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October 27, 1883


JAMA. 1883;I(16):482-486. doi:10.1001/jama.1883.02390160018001c

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[Read to the Tri-State Medical Society, Chicago.]

In proposing a subject for your consideration and discussion, it would seem proper to present at the same time its definition—to fix limits for the scope of the thoughts which shall be occupied with it; to assign sign bounds for the mental operations which may comprehend it.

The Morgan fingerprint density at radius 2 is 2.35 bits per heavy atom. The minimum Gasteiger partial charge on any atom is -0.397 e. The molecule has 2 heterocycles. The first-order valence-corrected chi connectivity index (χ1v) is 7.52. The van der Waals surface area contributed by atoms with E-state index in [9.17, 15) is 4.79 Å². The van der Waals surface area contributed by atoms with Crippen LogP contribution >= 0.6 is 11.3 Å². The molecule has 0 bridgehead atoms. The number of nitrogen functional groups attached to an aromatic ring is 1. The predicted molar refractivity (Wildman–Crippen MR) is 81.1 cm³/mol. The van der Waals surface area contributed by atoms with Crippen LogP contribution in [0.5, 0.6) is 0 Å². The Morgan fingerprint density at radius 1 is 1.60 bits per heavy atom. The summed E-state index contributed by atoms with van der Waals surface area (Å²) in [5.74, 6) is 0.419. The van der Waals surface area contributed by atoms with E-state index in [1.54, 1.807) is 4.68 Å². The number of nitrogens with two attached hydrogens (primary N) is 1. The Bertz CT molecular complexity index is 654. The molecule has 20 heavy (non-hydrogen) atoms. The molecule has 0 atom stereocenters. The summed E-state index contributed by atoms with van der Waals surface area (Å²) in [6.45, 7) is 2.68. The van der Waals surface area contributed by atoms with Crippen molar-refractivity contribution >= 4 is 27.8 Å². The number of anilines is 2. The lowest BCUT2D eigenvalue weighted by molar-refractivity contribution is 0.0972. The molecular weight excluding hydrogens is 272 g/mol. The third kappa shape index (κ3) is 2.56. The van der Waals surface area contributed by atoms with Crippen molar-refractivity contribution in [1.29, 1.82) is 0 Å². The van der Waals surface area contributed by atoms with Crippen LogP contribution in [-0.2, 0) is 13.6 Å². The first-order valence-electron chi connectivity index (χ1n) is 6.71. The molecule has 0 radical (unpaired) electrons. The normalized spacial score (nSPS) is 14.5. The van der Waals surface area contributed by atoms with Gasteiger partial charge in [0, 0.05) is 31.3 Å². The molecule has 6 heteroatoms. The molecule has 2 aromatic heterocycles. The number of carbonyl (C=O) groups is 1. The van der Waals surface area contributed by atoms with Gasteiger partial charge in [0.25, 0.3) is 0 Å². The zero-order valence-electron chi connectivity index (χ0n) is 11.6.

It would be scarcely an exaggeration to say that the most of the conflicts, arising in the course of philosophical discussion, have their origin in ambiguities of language and variations in verbal definition, rather than in essential differences of thought or opinion. Let a proposition be stated in terms so clear, to the mind of the originator, that no room seems to remain for a different interpretation, and yet differences will arise therefrom so wide and so varied as to astonish and confound the author, with the perplexity which he has occasioned.

But a duty so

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